Negating the earlier concerns that test tube babies could have several health concerns including a shorter life span, a new University of Tel Aviv, Israel study green-signals in vitro fertilization (IVF) as safe in the long run.
The study reassures that ART-conceived adolescents remain mentally, physically healthy and functional in the long run.
Beginning in 1978, IVF has revolutionized fertility treatments around the globe. Every year 400,000 babies are conceived through IVF – that’s about 0.3% of 130 million babies born each year. Since 1978, more than five million test tube babies have been born worldwide – as per International Committee Monitoring Assisted Reproductive Technologies.
The case control study challenges the earlier findings that proscribed the practice as “dangerous in the long run”. The researchers gathered 253 ART-conceived adolescents born between 1982-1993 and compared their physical, medical and mental capabilities during a military pre-induction screening.
No difference was detected in general and mental health between the ART- and naturally-conceived adolescents. The ART-conceived adolescents exhibited paralleled mental and physical proficiencies and aptitude. In fact, test tube babied had a low discharge rate from military on account of health problems.
“Our preliminary results provide reassurance that in the long-run health and functioning of ART-conceived adolescents is not compromised.” said Dr. Mark Weiser, Associate Director for Treatment Trial at Sheba Medical center, professor at Tel Aviv University and the lead author of the study.
“No adverse health outcomes were found in ART adolescents compared with matched references that were spontaneously conceived.”
The study was published in the journal Fertility & Sterility on January 13, 2017
Do Harms Outweigh Benefits of IVF In the Long Run?
Albeit, IVF is considered to bring forth a revolution in baby-making field, though concerns have been raised about the potential health if IVF-conceived babies. The adverse effects include increased risk of miscarriage, fetal malformation such as preterm delivery, low birth weight and increased risk of mortality.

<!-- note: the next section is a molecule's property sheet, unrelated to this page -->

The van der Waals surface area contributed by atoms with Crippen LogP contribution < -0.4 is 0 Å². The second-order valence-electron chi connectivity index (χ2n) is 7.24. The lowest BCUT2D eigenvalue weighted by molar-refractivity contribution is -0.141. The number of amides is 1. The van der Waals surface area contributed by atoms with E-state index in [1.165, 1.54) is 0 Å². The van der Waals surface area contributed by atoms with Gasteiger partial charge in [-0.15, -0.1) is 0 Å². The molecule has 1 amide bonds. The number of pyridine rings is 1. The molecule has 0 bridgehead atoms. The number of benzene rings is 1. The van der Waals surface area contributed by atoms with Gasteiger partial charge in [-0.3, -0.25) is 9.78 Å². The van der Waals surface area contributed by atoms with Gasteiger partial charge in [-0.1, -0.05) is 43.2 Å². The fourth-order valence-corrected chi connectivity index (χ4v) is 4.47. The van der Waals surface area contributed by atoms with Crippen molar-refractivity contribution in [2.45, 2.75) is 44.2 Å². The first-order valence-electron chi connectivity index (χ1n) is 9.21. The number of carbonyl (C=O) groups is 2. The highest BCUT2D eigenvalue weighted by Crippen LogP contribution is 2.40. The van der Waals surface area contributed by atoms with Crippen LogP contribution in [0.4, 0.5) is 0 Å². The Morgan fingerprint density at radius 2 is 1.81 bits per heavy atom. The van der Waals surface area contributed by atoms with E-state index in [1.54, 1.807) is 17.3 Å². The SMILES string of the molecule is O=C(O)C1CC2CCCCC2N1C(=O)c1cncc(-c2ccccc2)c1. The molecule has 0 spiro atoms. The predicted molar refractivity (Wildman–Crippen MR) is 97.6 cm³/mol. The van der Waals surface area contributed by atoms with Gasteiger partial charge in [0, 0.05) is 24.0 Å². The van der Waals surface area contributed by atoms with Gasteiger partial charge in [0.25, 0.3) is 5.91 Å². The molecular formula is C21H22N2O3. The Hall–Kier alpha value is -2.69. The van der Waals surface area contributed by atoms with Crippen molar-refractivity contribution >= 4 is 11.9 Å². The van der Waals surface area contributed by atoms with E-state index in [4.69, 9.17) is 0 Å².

The big question is if harmful effects of assisted reproductive technology (ART) outweigh its benefits?
The answer, or a definitive conclusion, can have dire repercussions because ART is the final probable solution to infertility and has enabled millions of infertile couples to become biological parents.
A growing body of evidence suggests that ART is not devoid of controversy. These studies suggest that babies born through IVF not only are at a heightened risk of premature entry in the world but also carry long term health consequences, some of which can be dire, such as infertility, cardiovascular disease and shorter life span.
Problems with ART is that it bypasses the natural method of conception where nature selects the best sperm for fertilization. During a natural conception, a million sperms enter the woman’s genital tract where they whittle down to only the best 100. Out of these best, only one, perceived the healthiest and the most motile, succeeds in fertilizing the egg.
In IVF, the egg is placed in a test tube, or a petri dish, where millions of sperms are allowed fertilize it directly. This step defies the survival of the fittest. Accessing the egg become easy even for the weakest sperm.
At least three studies have reported that ART-conceived children have a raised systolic and diastolic blood pressure. Some other studies suggested an increased risk of asthma in such children. One of the most interesting findings came from a Swiss Cardiovascular Center, Bern study that took 100 children, including those who have been conceived through IVF, for walking in Swiss Alps. Compared to naturally born children, ART-babies demonstrated heavy breathing and poor heart health while climbing.
One of the most vocal critics of ART and IVF is Dr. Dr Gagneux, Associate Professor University of California, Los Angeles, terms IVF a time bomb. He also fears IVF-conceived children will die young.
Regardless of the concerns, truth is that ART has instilled hope in Subfertile and infertile couples but the emerging studies have put a big question mark to the usefulness and effectiveness of the technique. As per the World Health Organization, infertility affects about 10-15% – almost 80-100 million, of all couples of reproductive age.
The first IVF-conceived baby, Louise Brown born in 1978, is 38 now and not only healthy but has also conceived naturally and given birth to two healthy babies. Brown’s younger sister, Natalie Brown was also conceived through ART four years after her sister was born. Like Louise, Natalie has not struggled with infertility and has naturally given birth to four babies.
Hitherto, only a limited is data available on the long-term outcomes of IVF. The current study is one such attempt to wipe out fears and concerns of anxious and exhausted couples seeking various fertility options.